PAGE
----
Fond of describing his policy initiatives in corporate-world terms, he often said his administration would emphasize improved “customer service” across the board, to city residents in all parts of town, not least the increasingly populated far southwest side, where he campaigned extensively.
“Starting tonight we are going to create a city government that is the most user-friendly, service-oriented in the country,” Webber said.
In a notably civil campaign that was nonetheless dominated by pointed barbs against the status quo in local governance, Webber had an argument none of his rivals could match: I don’t come from City Hall.
Three of his rivals — Joseph Maestas, Peter Ives and Trujillo — were city councilors. The other, school board member Noble, spent nine years as a city employee, including a stint as the acting head of a department.
Webber established himself as the field’s heavyweight from the get-go. In total, he lapped the field, with more than $315,000 in contributions — some $192,000 more than the next-best fundraiser in the field, Noble, and well in excess of what the three other privately financed in the field raised combined.
On top of that, he boasted his “big tent” of supporters and notable endorsers, among whom were new Albuquerque Mayor Tim Keller; a former U.S. secretary of labor; a former state attorney general; a retired state district judge; several retired city councilors; Councilor-elect Roman “Tiger” Abeyta; former Santa Fe Mayor Sam Pick; and Gonzales, the outgoing mayor. Webber also earned the endorsements of various labor unions.
On the campaign trail, Webber floated ideas that included an Office of Neighborhood Associations to ease contentious relations between housing developers and neighborhoods, and some sort of partnership with Stanford’s d.school, a design and experiential-learning institute, at the soon-to-be-vacant Santa Fe University of Art and Design campus.
He also proposed thinking differently about the basics of municipal services, from a reshuffling of the city organization chart to local-business vouchers rather than parking tickets for meter violators with out-of-state license plates.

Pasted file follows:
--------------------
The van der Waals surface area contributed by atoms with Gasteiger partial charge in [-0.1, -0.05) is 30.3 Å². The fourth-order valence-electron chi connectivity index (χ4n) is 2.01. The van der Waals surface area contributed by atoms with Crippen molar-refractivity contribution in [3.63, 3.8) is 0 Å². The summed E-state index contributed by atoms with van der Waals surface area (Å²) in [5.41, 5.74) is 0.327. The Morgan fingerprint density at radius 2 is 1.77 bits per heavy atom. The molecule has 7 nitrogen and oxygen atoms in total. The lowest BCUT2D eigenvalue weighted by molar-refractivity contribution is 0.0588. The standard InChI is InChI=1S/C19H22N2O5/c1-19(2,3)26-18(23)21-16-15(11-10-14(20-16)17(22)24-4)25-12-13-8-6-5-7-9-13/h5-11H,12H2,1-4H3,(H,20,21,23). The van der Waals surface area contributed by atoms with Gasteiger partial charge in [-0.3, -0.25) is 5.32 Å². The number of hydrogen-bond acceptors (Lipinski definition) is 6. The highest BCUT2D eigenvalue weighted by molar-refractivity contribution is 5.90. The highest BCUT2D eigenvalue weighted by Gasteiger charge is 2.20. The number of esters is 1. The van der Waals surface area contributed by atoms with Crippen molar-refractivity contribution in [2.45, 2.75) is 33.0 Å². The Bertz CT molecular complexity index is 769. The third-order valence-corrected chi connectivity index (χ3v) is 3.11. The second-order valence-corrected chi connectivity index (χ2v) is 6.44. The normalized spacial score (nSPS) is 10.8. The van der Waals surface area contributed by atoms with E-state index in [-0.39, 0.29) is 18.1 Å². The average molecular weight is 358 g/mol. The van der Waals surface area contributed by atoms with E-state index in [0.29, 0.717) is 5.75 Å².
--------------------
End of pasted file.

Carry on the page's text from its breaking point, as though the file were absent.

Perhaps his most consistent argument was that City Hall was in need of better leadership overall. He frequently cited an audit conducted last year that found city financial operations at uncomfortably high risks of fraud.
“The audit was shocking,” said Markeeta Brown, a 63-year-old retiree at the Webber election night event, referring to the external fraud review. “I just thought, when I looked at the field of candidates, Alan showed up as a great opportunity to really turn things around.”
Webber, who makes a home on Upper Canyon Road, moved to Santa Fe from the East Coast some 15 years ago. He and his wife of more than 40 years, Frances Diemoz, have two adult children.
Originally from St. Louis, he graduated from Amherst College, a liberal arts school in Massachusetts. Although the Santa Fe mayor’s race is his first electoral win, he served as adviser and speechwriter to officeholders in Florida, Massachusetts, Michigan and Oregon. He also was editorial director of Harvard Business Review before, in the 1990s, co-founding Fast Company, a business monthly he and investors later sold for $300 million.
“He’s a proven leader,” said Valerie Espinoza, a member of the Public Regulation Commission who was one of Webber’s earliest endorsers. “He’s a communicator. He’s a guy you can trust to get things done.”
Staff reporters Robert Nott and Sarah Halasz Graham contributed to this report.
Contact Tripp Stelnicki at 505-428-7626 or firstname.lastname@example.org.